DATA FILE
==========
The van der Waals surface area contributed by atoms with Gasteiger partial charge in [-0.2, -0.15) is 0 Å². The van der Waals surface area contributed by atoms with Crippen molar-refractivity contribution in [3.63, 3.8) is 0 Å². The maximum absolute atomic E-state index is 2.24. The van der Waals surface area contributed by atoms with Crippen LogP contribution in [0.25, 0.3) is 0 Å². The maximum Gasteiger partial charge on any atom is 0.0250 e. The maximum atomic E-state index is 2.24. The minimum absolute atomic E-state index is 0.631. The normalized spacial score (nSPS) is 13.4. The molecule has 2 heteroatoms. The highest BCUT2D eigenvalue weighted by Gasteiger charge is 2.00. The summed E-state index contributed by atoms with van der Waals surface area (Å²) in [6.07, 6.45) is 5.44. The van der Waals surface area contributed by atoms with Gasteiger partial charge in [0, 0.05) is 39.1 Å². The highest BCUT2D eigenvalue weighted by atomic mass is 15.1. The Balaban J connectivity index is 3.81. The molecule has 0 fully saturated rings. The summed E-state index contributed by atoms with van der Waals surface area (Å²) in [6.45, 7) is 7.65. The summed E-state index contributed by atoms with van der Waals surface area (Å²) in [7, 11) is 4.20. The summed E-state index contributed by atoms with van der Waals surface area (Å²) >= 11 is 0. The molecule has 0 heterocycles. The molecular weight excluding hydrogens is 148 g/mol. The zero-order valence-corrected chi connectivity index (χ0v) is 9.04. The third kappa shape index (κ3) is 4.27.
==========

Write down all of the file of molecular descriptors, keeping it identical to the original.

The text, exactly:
The van der Waals surface area contributed by atoms with Gasteiger partial charge in [-0.2, -0.15) is 0 Å². The van der Waals surface area contributed by atoms with Crippen molar-refractivity contribution in [3.63, 3.8) is 0 Å². The maximum absolute atomic E-state index is 2.24. The van der Waals surface area contributed by atoms with Crippen LogP contribution in [0.25, 0.3) is 0 Å². The maximum Gasteiger partial charge on any atom is 0.0250 e. The maximum atomic E-state index is 2.24. The minimum absolute atomic E-state index is 0.631. The normalized spacial score (nSPS) is 13.4. The molecule has 2 heteroatoms. The highest BCUT2D eigenvalue weighted by Gasteiger charge is 2.00. The summed E-state index contributed by atoms with van der Waals surface area (Å²) in [6.07, 6.45) is 5.44. The van der Waals surface area contributed by atoms with Gasteiger partial charge in [0, 0.05) is 39.1 Å². The highest BCUT2D eigenvalue weighted by atomic mass is 15.1. The Balaban J connectivity index is 3.81. The molecule has 0 fully saturated rings. The summed E-state index contributed by atoms with van der Waals surface area (Å²) in [6.45, 7) is 7.65. The summed E-state index contributed by atoms with van der Waals surface area (Å²) in [7, 11) is 4.20. The summed E-state index contributed by atoms with van der Waals surface area (Å²) >= 11 is 0. The molecule has 0 heterocycles. The molecular weight excluding hydrogens is 148 g/mol. The zero-order valence-corrected chi connectivity index (χ0v) is 9.04. The third kappa shape index (κ3) is 4.27.